Japan hold the advantage after a topsy-turvey first leg of Asia’s Olympic qualifier
The first leg of Asia’s women’s Olympic qualifier in Hong Kong last weekend even closer than expected, with no team surviving the pool phase unbeaten.
Hosts Hong Kong in particular had a roller-coaster of a weekend, starting (and ending) with wins over their big rivals China, but going down to crucial defeat to Japan at the end of Day One, and the losing to Kazakhstan in what was effectively a “semi-final” are the beginning of Day 2. However third place, 17-12 over China thanks to two tries from crowd favourite Aggie Poon Pak-yan, gives them an outside chance for the second leg – remembering that Japan won the Asian Championship last month after finishing third in the first leg of that tournament. But it’ll be tough, as coach Anna Richards acknowledged:
“I think I’ve had my heart in my mouth for most of the weekend,” she said. “It’s been really close and I said before that there are four legitimate sides in Asia. It’s on the day. We beat China and then China beat Japan. It’s all about consistency I think and if you don’t do that over two days it is a hard tournament to win. [Third] gives us a mathematical chance, but a tough one. We really need to win and have other results go our way.”
Ben Golling’s China, on the other hand, now have a huge mountain to climb. Coming back from fourth place means that their Olympic hopes are now firmly dependent on other teams slipping up, while they will have to be pitch perfect in Tokyo in three weeks’ time. They remain capable of beating anyone as they showed against Japan in the final pool game – China’s 12-5 win being Japan’s only defeat over the weekend. However by that time their final hopes had gone, their 5-0 loss to Hong Kong on Day One hitting their confidence and being followed by a 22-12 defeats to Kazakhstan.
It was the Kazakhstanis who were the sensation on the weekend as they put together their best sevens performance in years. Expected to be far too good for Guam and Sri Lanka, but no good enough to threaten the other three teams, they threw the form book out of the window by coming within a conversion of shocking Japan in the opening game before seeing off China and then Hong Kong. Japan were too good for them over the 20-minute final, but Kazakhstan will now believe that Rio is close, and if Japan stumble under the pressure of a home crowd they are best placed to take advantage.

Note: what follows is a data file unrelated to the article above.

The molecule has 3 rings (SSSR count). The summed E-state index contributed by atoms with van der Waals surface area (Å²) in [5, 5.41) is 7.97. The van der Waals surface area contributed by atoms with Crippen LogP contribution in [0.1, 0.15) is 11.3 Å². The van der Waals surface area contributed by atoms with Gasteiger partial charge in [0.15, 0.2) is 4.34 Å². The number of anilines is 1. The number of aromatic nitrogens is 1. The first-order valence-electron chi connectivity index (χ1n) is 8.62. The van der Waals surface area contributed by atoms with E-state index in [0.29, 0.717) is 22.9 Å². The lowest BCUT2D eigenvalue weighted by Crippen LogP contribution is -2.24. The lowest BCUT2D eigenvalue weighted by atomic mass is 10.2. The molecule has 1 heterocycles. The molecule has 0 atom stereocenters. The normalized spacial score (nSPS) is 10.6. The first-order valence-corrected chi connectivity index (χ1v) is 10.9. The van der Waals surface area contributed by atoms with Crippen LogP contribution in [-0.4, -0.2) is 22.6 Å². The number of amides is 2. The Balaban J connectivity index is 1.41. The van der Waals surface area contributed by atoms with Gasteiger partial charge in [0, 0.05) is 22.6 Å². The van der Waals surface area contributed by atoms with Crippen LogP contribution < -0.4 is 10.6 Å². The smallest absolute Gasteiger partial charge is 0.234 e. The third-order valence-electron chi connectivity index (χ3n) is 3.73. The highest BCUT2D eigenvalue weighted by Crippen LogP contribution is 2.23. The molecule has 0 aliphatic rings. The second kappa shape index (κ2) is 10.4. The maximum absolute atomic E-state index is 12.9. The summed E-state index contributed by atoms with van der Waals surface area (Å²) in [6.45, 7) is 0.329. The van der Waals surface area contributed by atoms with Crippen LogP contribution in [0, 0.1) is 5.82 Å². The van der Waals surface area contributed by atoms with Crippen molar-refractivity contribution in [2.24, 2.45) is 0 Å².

But it will be Japan who everyone needs to defeat. The home pressure will be huge on 28/29th November, but of all the teams they have shown that they the best at keeping their heads – as we saw in both Dublin and Colombo. Their only stumble this weekend was that final pool game against China, but that was really a dead rubber with both teams’ fates decided regardless of the result. Elsewhere they were clinical, no more so that their 36-0 drubbing of Hong Kong at a crucial stage in the poll. A place in Rio is there for the taking, Japan’s coach Keiko Asami is looking forward to it:
"In sevens rugby you have to forget your mistakes and we did that," she said. "We are so happy because now we can go home and play in front of our country with our confidence high."
Only the series winner will be guaranteed a place in Rio – but teams finishing second, third and fourth will play in next summer’s pre-games repecharge.
Elsewhere Guam and Kat Merchant’s Sri Lanka were, predictably perhaps, well off the pace, with both teams conceding over 150 points in the five pool games (Guam over 200). Sri Lanka – like China – have drafted in a big name coach for this series, but even the greatest of coaches cannot turn teams around in a few weeks – it has taken the region’s other “big name” import, Anna Richards, over two years to get Hong Kong to where they are now. Sri Lanka have huge, if very raw, potential with great interest in the game in the island and a big player base, but it will take Sri Lanka at least as long before they will be competing for podium places. Realistically this weekend should be seen as the start of their campaign for the 2020, or even 2024, Games – but will the island’s rugby authorities have the patience to wait for the results to come?
Pool: Japan 7−5 Kazakhstan; China 54−0 Guam; Hong Kong 36−5 Sri Lanka; Kazakhstan 46−7 Guam; Japan 48−0 Sri Lanka; China 0−5 Hong Kong; Sri Lanka 22–7 Guam; China 12–22 Kazakhstan; Japan 36–0 Hong Kong; Japan 53–0 Guam; China 47–7 Sri Lanka; Hong Kong 12–20 Kazakhstan; Sri Lanka 7–31 Kazakhstan; Hong Kong 29–0 Guam; Japan 5–12 China;
Fifth Place Match: Sri Lanka 5–21 Guam
Third Place Match: Hong Kong 12–7 China
Final: Japan 22–0 Kazakhstan